If the X-ray medium is so well concentrated in these collecting tubules that it can be seen in the radiograph, it stands to reason that urine is also well concentrated here. Flocks’ has pointed out that there is considerably more calcium in the urine obtained from a kidney in which there is stasis than in the opposite kidney in which no stasis is present. That being the 452 YALE JOURNAL OF BIOLOGY AND MEDICINE

case, one would expect calculi to form in these cystic, dilated collecting tubules, and, as we all know, they do. It has been a general feeling that stones form in the terminal collecting tubules and dilatation subsequently occurs. That this is possible but not always so is evidenced by the followup on my first patient. Here, calculi became manifest only four or five years after I had discovered this very advanced lesion of cystic dilatation of the renal collecting tubules.’

When once, as a result of stasis, infection sets in or stones form, one would expect that the dilatation will progress more rapidly. That this is the case is particularly well illustrated in a 60-year-old man who had an excretion urogram made as a routine preprostatectomy study. His flat plate revealed a few scattered tubule calculi (Fig. 6), but the excretion urograms showed very extensive pooling of the radio opaque medium in all the pyramids (Fig. 7). It is apparent that these calculi have contributed to a certain extent to the extensive dilatation of the collecting tubules which must have been present before the formation of the calculi, but they cannot possibly account for all the dilatation.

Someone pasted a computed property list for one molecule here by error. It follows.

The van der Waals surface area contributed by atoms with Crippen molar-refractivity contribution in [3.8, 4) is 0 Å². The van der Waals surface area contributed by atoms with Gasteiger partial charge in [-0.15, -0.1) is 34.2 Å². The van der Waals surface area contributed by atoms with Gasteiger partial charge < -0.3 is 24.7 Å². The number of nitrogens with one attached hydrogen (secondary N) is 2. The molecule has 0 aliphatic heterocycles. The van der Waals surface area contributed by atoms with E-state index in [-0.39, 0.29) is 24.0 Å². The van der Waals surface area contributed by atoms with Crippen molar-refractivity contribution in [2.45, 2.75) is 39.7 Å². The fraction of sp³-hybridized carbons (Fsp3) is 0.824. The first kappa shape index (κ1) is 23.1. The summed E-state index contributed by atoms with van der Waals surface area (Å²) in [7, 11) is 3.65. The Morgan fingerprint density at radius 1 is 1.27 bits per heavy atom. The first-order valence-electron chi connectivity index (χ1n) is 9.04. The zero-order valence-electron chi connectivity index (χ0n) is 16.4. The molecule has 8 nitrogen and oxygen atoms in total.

In contrast to this, we see a 54-year-old white male with very extensive nephrocalcinosis without hyperparathyroidism and with a minimum of obviously dilated collecting tubules (Fig 8a and 8b). This patient, who subsequently died from carcinoma of the stomach, also had an extensive, old, chronic pyelonephritis. It is possible that the scarring and contracture secondary to the infection may have prevented the usual pooling of the opaque iodide in these areas.